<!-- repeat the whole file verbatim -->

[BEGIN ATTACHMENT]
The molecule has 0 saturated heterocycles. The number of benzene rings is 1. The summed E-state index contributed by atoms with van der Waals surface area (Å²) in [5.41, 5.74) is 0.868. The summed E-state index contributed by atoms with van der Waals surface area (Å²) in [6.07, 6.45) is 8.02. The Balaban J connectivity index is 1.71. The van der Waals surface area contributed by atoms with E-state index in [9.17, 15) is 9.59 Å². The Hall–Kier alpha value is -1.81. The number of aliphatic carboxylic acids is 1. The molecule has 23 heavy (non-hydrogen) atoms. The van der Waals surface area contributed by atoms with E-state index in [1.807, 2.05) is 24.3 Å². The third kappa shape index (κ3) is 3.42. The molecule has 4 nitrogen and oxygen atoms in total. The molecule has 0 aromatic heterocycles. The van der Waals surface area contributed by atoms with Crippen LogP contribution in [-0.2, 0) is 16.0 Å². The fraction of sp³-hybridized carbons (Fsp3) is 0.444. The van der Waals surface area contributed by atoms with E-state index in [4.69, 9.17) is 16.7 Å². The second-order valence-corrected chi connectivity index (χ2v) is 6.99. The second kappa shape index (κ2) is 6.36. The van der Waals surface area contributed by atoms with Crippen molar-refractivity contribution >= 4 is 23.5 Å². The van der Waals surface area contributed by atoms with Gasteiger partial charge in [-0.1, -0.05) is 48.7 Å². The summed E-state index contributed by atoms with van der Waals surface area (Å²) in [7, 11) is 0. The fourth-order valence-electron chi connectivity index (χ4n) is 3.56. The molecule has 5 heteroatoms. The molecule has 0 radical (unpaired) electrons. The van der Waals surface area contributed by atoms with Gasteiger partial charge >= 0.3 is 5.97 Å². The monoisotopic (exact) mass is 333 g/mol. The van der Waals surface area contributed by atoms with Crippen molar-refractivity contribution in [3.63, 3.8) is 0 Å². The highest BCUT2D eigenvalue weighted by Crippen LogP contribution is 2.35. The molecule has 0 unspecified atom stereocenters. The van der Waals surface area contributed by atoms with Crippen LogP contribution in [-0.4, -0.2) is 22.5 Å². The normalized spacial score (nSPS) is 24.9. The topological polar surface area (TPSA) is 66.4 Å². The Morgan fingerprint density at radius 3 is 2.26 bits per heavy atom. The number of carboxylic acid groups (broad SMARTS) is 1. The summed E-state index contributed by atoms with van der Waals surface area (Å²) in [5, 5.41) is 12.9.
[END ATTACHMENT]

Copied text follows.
The molecule has 0 saturated heterocycles. The number of benzene rings is 1. The summed E-state index contributed by atoms with van der Waals surface area (Å²) in [5.41, 5.74) is 0.868. The summed E-state index contributed by atoms with van der Waals surface area (Å²) in [6.07, 6.45) is 8.02. The Balaban J connectivity index is 1.71. The van der Waals surface area contributed by atoms with E-state index in [9.17, 15) is 9.59 Å². The Hall–Kier alpha value is -1.81. The number of aliphatic carboxylic acids is 1. The molecule has 23 heavy (non-hydrogen) atoms. The van der Waals surface area contributed by atoms with E-state index in [1.807, 2.05) is 24.3 Å². The third kappa shape index (κ3) is 3.42. The molecule has 4 nitrogen and oxygen atoms in total. The molecule has 0 aromatic heterocycles. The van der Waals surface area contributed by atoms with Crippen LogP contribution in [-0.2, 0) is 16.0 Å². The fraction of sp³-hybridized carbons (Fsp3) is 0.444. The van der Waals surface area contributed by atoms with E-state index in [4.69, 9.17) is 16.7 Å². The second-order valence-corrected chi connectivity index (χ2v) is 6.99. The second kappa shape index (κ2) is 6.36. The van der Waals surface area contributed by atoms with Crippen molar-refractivity contribution >= 4 is 23.5 Å². The van der Waals surface area contributed by atoms with Gasteiger partial charge in [-0.1, -0.05) is 48.7 Å². The summed E-state index contributed by atoms with van der Waals surface area (Å²) in [7, 11) is 0. The fourth-order valence-electron chi connectivity index (χ4n) is 3.56. The molecule has 5 heteroatoms. The molecule has 0 radical (unpaired) electrons. The van der Waals surface area contributed by atoms with Gasteiger partial charge >= 0.3 is 5.97 Å². The monoisotopic (exact) mass is 333 g/mol. The van der Waals surface area contributed by atoms with Crippen molar-refractivity contribution in [3.63, 3.8) is 0 Å². The highest BCUT2D eigenvalue weighted by Crippen LogP contribution is 2.35. The molecule has 0 unspecified atom stereocenters. The van der Waals surface area contributed by atoms with Crippen LogP contribution in [-0.4, -0.2) is 22.5 Å². The normalized spacial score (nSPS) is 24.9. The topological polar surface area (TPSA) is 66.4 Å². The Morgan fingerprint density at radius 3 is 2.26 bits per heavy atom. The number of carboxylic acid groups (broad SMARTS) is 1. The summed E-state index contributed by atoms with van der Waals surface area (Å²) in [5, 5.41) is 12.9.